Can Pathologists Distinguish Barrett's Gastric-Type Dysplasia from Reactive Gastric Cardiac Mucosa in GERD?
DT Patil, AE Bennett, D Mahajan, D Allende, C Fraser, MP Bronner. Cleveland Clinic Foundation, Cleveland
Background: Morphologic identification of dysplasia remains the gold standard marker of cancer risk in Barrett's esophagus. Despite this, reproducible histologic diagnosis is difficult due in part to obscuring inflammation. Gastric-type Barrett's dysplasia is a recently recognized dysplasia subtype that is characterized by non-stratified, basally oriented but enlarged nuclei with only mild pleomorphism. The distinction between Barrett's gastric-type dysplasia and reactive gastric cardiac mucosa in gastroesophageal reflux disease (GERD) has not been systematically studied and forms the basis of this report.
Design: A total of 3,698 endoscopic biopsies from a cohort of 461 Barrett's patients were reviewed to identify 43 patients (80 biopsies) with gastric-type Barrett's dysplasia (13 LGD, 30 HGD) using previously defined criteria (Mahajan D, et al. Mod Pathol, 2009). These were compared histologically to biopsies from 60 GERD patients with markedly inflamed and reactive epithelial changes of gastric cardiac mucosa.
Results: Surface nuclear stratification was exclusively found in reactive epithelium (80% vs 0%, p<0.00001). Nuclear atypia was restricted to the upper/surface epithelium (top-heavy atypia) in reactive cardia, compared to full thickness atypia in gastric-type Barrett's dysplasia (0% vs 80%, p<0.00001). Crowded glandular architecture was significantly associated with gastric-type dysplasia (78% vs 0%, p<0.00001), while villiform architecture was more common in reactive cardia (53% vs 6%, p=0.0006). Cytologically, gastric-type dysplasia showed a trend toward mild nuclear pleomorphism (35% vs 10%, p=0.09), while prominent nucleoli were more commonly noted in gastric-type dysplasia (33% vs 79%) (p=0.0003). Considerable overlap of nuclear size existed, rendering this final feature unhelpful in the differential diagnosis.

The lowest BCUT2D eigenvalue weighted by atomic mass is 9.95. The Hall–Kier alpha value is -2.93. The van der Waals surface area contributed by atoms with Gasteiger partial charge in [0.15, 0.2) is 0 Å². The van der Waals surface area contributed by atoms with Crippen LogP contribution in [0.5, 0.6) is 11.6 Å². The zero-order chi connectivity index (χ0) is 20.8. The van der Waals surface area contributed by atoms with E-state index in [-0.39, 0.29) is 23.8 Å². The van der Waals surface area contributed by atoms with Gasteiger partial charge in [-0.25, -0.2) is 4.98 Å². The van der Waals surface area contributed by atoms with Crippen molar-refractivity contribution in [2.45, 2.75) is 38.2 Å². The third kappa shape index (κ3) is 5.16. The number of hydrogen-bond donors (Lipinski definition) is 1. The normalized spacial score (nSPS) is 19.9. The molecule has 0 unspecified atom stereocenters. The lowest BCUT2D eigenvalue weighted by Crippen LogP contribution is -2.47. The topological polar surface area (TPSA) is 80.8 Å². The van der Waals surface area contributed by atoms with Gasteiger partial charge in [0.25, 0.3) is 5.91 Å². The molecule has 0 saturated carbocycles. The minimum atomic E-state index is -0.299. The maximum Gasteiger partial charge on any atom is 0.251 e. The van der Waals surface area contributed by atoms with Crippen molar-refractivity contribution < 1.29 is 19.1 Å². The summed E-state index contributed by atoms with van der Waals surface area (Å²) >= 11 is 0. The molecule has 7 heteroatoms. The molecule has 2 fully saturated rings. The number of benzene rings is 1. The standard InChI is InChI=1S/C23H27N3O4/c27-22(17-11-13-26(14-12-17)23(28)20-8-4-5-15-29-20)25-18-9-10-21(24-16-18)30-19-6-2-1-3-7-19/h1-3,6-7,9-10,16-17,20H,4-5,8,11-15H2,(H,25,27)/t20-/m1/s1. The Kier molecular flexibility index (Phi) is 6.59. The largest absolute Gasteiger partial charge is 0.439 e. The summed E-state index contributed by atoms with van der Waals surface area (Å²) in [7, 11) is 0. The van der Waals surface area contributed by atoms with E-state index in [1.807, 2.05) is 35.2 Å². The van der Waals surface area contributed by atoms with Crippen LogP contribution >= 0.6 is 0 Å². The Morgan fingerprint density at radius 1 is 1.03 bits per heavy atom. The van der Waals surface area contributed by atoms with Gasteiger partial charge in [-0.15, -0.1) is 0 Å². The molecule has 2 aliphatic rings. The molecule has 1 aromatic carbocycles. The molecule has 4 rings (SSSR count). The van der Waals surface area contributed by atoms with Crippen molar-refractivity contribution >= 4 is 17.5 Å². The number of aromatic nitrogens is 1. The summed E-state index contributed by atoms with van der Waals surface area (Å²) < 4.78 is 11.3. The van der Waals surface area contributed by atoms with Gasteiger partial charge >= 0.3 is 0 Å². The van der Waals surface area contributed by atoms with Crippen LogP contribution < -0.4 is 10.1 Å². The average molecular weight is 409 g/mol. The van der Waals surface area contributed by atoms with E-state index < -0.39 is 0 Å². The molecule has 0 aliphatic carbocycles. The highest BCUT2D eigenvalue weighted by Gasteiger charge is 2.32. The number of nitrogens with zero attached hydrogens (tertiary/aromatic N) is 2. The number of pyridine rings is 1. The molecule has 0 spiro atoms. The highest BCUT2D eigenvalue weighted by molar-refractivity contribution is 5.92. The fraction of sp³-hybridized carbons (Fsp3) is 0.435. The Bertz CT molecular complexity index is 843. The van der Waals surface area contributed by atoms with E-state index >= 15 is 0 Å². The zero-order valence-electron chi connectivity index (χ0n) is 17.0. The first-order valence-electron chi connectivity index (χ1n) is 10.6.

Conclusions: Nuclear stratification and surface predominant or “top-heavy” atypia accompanied by non-crowded, villiform architecture are features that most reliably distinguish marked reactive cardiac atypia in GERD from gastric-type Barrett's dysplasia.
Monday, March 22, 2010 9:30 AM
Poster Session I Stowell-Orbison/Surgical Pathology/Autopsy Awards Poster Session # 104, Monday Morning